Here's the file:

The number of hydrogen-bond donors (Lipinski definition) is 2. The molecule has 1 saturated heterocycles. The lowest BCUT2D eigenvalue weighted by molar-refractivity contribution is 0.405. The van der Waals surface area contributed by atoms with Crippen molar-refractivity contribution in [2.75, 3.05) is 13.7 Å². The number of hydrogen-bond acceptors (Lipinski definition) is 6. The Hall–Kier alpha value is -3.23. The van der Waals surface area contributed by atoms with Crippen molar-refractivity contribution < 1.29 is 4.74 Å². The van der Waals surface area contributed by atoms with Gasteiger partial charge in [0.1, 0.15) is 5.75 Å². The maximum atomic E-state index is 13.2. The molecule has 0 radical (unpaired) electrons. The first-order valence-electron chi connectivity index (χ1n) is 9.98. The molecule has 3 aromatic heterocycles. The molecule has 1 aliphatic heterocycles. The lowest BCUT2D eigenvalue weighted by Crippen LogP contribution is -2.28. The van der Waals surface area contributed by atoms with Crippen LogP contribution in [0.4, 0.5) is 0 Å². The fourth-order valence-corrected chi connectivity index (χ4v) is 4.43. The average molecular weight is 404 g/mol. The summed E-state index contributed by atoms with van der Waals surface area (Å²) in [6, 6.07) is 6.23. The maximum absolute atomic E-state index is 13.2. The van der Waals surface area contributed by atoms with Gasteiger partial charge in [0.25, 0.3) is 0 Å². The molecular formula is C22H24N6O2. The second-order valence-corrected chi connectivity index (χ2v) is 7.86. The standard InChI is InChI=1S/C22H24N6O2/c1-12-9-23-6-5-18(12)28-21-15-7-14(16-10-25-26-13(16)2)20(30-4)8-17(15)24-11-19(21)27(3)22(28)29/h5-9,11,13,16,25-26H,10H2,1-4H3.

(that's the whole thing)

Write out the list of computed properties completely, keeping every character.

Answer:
The number of hydrogen-bond donors (Lipinski definition) is 2. The molecule has 1 saturated heterocycles. The lowest BCUT2D eigenvalue weighted by molar-refractivity contribution is 0.405. The van der Waals surface area contributed by atoms with Crippen molar-refractivity contribution in [2.75, 3.05) is 13.7 Å². The number of hydrogen-bond acceptors (Lipinski definition) is 6. The Hall–Kier alpha value is -3.23. The van der Waals surface area contributed by atoms with Crippen molar-refractivity contribution < 1.29 is 4.74 Å². The van der Waals surface area contributed by atoms with Gasteiger partial charge in [0.1, 0.15) is 5.75 Å². The maximum atomic E-state index is 13.2. The molecule has 0 radical (unpaired) electrons. The first-order valence-electron chi connectivity index (χ1n) is 9.98. The molecule has 3 aromatic heterocycles. The molecule has 1 aliphatic heterocycles. The lowest BCUT2D eigenvalue weighted by Crippen LogP contribution is -2.28. The van der Waals surface area contributed by atoms with Crippen LogP contribution in [0.4, 0.5) is 0 Å². The fourth-order valence-corrected chi connectivity index (χ4v) is 4.43. The average molecular weight is 404 g/mol. The summed E-state index contributed by atoms with van der Waals surface area (Å²) in [6, 6.07) is 6.23. The maximum absolute atomic E-state index is 13.2. The van der Waals surface area contributed by atoms with Gasteiger partial charge in [0.25, 0.3) is 0 Å². The molecular formula is C22H24N6O2. The second-order valence-corrected chi connectivity index (χ2v) is 7.86. The standard InChI is InChI=1S/C22H24N6O2/c1-12-9-23-6-5-18(12)28-21-15-7-14(16-10-25-26-13(16)2)20(30-4)8-17(15)24-11-19(21)27(3)22(28)29/h5-9,11,13,16,25-26H,10H2,1-4H3.